I think this is City land. Can we (the city) check this out and, if on city property, clean this area out? Per the Rec Master Plan, I want to have some Boy Scouts and other volunteers clean out the stream along Delfino Park, from the I-287 bridge north to the Silver Lake dam. But if this big mess in the woods is there, the scouts and volunteers will feel their efforts will be in vain.

I would like to do the stream cleanup on Sat., April 6. Can the (Department of Public Works) guys get that desk and other big junk out there? I also think we need to cut back the dense overgrowth there by the stream so people can get to it and use it and so we can get the litter and trash out of there. Do we have such a crew?

Thanks, Bill King

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School Board Impressed with first set of 5 Superintendent Candidates;

WPCNR Morning Edition, by John F. Bailey, 3/18/02, 11:00 AM EST: The President of the Board of Education reported to WPCNR Monday that Saturday’s opening round of talks with candidates for the vacant Superintendent of Schools position went “very well.” Tonight, the public is invited to the first presentation of the 2002-03 school budget at Education House at 8 PM.

Hazard, Young and Attea, the superintendent research consultants, said they would deliver between 3 and 6 candidates for White Plains to consider and they have done that.

Donna McLaughlin, President of the Board, delivered a report on the first round of superintendent interviews which commenced Saturday morning in Rye Brook, at a secluded local hotel.

Two Sessions.

McLaughlin said the full board interviewed the first set of candidates for two hours each Saturday morning, and are planning to bring in another set of candidates Wednesday evening.

McLaughlin described the interviews as having gone “very well, I’m very excited. We still have more to go, John. We only did the first set, we have another set coming up. It’s hard to say until I get the whole picture.”

WPCNR asked if she was impressed with the slate, her comment: “So far.”

Screening Committee Will Quiz 2 or 3 Finalists

McLaughlin disclosed that five candidates are being interviewed, with the second set coming in Wednesday evening: “We’re going to weed them down to two or three, then bring them back in in a couple of weeks. At that time we’re going to bring in another committee to join us (in the finalist interviews).”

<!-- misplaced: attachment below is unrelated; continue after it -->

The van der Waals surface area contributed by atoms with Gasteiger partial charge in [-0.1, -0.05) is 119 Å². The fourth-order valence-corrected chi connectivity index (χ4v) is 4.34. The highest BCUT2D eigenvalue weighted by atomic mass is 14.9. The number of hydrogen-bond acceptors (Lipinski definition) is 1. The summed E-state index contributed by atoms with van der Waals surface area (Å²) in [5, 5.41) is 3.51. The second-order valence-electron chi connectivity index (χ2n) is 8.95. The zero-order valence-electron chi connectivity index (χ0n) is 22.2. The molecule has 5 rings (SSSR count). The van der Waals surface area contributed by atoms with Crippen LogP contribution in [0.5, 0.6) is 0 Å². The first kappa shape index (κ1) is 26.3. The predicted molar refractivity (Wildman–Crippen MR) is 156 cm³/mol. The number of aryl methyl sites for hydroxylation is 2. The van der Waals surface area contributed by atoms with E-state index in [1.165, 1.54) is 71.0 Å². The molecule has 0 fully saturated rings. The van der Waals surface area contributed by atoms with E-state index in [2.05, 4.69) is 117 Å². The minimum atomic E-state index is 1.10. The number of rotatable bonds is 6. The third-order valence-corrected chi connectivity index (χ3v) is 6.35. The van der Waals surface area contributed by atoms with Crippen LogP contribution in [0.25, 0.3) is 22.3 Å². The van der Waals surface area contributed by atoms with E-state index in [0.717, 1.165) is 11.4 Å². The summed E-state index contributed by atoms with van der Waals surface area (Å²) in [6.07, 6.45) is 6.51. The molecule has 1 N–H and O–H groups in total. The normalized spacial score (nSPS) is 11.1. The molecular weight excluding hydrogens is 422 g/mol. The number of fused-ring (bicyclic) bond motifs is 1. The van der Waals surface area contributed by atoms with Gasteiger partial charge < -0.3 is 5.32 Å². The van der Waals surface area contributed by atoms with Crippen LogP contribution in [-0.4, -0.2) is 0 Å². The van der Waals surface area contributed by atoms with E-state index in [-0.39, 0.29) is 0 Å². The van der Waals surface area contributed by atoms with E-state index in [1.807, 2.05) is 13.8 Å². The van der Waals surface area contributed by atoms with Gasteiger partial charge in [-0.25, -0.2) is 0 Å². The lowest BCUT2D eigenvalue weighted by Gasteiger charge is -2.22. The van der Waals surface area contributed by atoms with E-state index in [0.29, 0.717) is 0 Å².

McLaughlin said this screening committee would be made up of the Presidents of the 3 unions (White Plains Teachers Association, Civil Service Employees Association, and Administrators and Supervisors Association), a citizen at large, a representative from Centro-Hispano, and a PTA Co-President.

They’re coming to White Plains from all over.

McLaughlin said the candidates were not exclusively from the Northeast, but “from all over. We asked all kinds of questions, tried to cover the gamut.”

She said she was impressed with the answers she got: “We have to interview everybody, and weed it down, based on their answers.”

When asked what role salary would play in this, McLaughlin said, “We haven’t discussed it. Our number one criteria is the best candidate for White Plains. That’s our criteria.”

In other Board activity…

The Board of Education will hold its first public hearing on the 2002-03 School Budget tonight at Education House at 8 PM. The budget is expected to decline slightly from its last level which was over $127MM with an increase the same as last year, 7.1%.

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Amy Paulin’s Albany: Amy’s Campaign Spending Curbs Headed to Senate

From the Albany Offices of
White Plains’ Assemblywoman

Amy Paulin announces passage in the Assembly of her campaign finance reform measure designed to stem the influence of special interest money on elections. It now awaits Senate consideration.

“It’s time to restore public confidence in the way elections are run in New York,” Paulin said. “This legislation helps open up our election process and rebuild faith in our democratic system.”

Paulin sponsored the Campaign Finance Reform Act of 2002 to provide public matching funds to campaigns for state office that limit contributions and campaign spending (A.8524a).